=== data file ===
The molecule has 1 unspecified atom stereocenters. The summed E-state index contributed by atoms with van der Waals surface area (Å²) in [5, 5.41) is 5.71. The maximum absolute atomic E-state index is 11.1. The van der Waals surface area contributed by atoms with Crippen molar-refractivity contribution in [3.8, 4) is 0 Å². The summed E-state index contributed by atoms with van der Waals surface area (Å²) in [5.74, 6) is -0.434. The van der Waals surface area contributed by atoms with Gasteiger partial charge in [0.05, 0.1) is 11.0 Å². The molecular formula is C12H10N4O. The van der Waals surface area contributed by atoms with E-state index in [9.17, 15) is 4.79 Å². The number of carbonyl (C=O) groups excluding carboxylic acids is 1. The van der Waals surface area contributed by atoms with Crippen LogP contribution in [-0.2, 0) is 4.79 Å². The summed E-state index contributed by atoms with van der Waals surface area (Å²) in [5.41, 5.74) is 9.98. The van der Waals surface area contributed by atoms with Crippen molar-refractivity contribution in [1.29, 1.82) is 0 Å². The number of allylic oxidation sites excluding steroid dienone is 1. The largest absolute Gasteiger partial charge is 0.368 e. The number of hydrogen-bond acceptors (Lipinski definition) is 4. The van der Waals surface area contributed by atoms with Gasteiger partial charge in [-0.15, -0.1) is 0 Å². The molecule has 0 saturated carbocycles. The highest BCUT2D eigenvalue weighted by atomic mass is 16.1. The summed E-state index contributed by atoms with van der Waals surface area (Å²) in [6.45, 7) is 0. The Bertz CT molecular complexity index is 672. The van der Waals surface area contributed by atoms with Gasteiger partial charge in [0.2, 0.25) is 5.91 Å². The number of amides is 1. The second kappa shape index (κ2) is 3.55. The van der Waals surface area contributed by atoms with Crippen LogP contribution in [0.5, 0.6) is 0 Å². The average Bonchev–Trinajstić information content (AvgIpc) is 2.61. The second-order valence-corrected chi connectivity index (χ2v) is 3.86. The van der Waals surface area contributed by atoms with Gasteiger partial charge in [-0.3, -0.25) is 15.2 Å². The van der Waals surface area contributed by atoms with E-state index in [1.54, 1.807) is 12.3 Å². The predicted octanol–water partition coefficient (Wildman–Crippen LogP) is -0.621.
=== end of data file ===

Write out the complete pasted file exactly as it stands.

The molecule has 1 unspecified atom stereocenters. The summed E-state index contributed by atoms with van der Waals surface area (Å²) in [5, 5.41) is 5.71. The maximum absolute atomic E-state index is 11.1. The van der Waals surface area contributed by atoms with Crippen molar-refractivity contribution in [3.8, 4) is 0 Å². The summed E-state index contributed by atoms with van der Waals surface area (Å²) in [5.74, 6) is -0.434. The van der Waals surface area contributed by atoms with Gasteiger partial charge in [0.05, 0.1) is 11.0 Å². The molecular formula is C12H10N4O. The van der Waals surface area contributed by atoms with E-state index in [9.17, 15) is 4.79 Å². The number of carbonyl (C=O) groups excluding carboxylic acids is 1. The van der Waals surface area contributed by atoms with Crippen LogP contribution in [-0.2, 0) is 4.79 Å². The summed E-state index contributed by atoms with van der Waals surface area (Å²) in [5.41, 5.74) is 9.98. The van der Waals surface area contributed by atoms with Crippen molar-refractivity contribution in [1.29, 1.82) is 0 Å². The number of allylic oxidation sites excluding steroid dienone is 1. The largest absolute Gasteiger partial charge is 0.368 e. The number of hydrogen-bond acceptors (Lipinski definition) is 4. The van der Waals surface area contributed by atoms with Gasteiger partial charge in [-0.15, -0.1) is 0 Å². The molecule has 0 saturated carbocycles. The highest BCUT2D eigenvalue weighted by atomic mass is 16.1. The summed E-state index contributed by atoms with van der Waals surface area (Å²) in [6.45, 7) is 0. The Bertz CT molecular complexity index is 672. The van der Waals surface area contributed by atoms with Gasteiger partial charge in [0.2, 0.25) is 5.91 Å². The number of amides is 1. The second kappa shape index (κ2) is 3.55. The van der Waals surface area contributed by atoms with Crippen LogP contribution in [0.5, 0.6) is 0 Å². The average Bonchev–Trinajstić information content (AvgIpc) is 2.61. The second-order valence-corrected chi connectivity index (χ2v) is 3.86. The van der Waals surface area contributed by atoms with Gasteiger partial charge in [-0.3, -0.25) is 15.2 Å². The van der Waals surface area contributed by atoms with E-state index in [1.54, 1.807) is 12.3 Å². The predicted octanol–water partition coefficient (Wildman–Crippen LogP) is -0.621.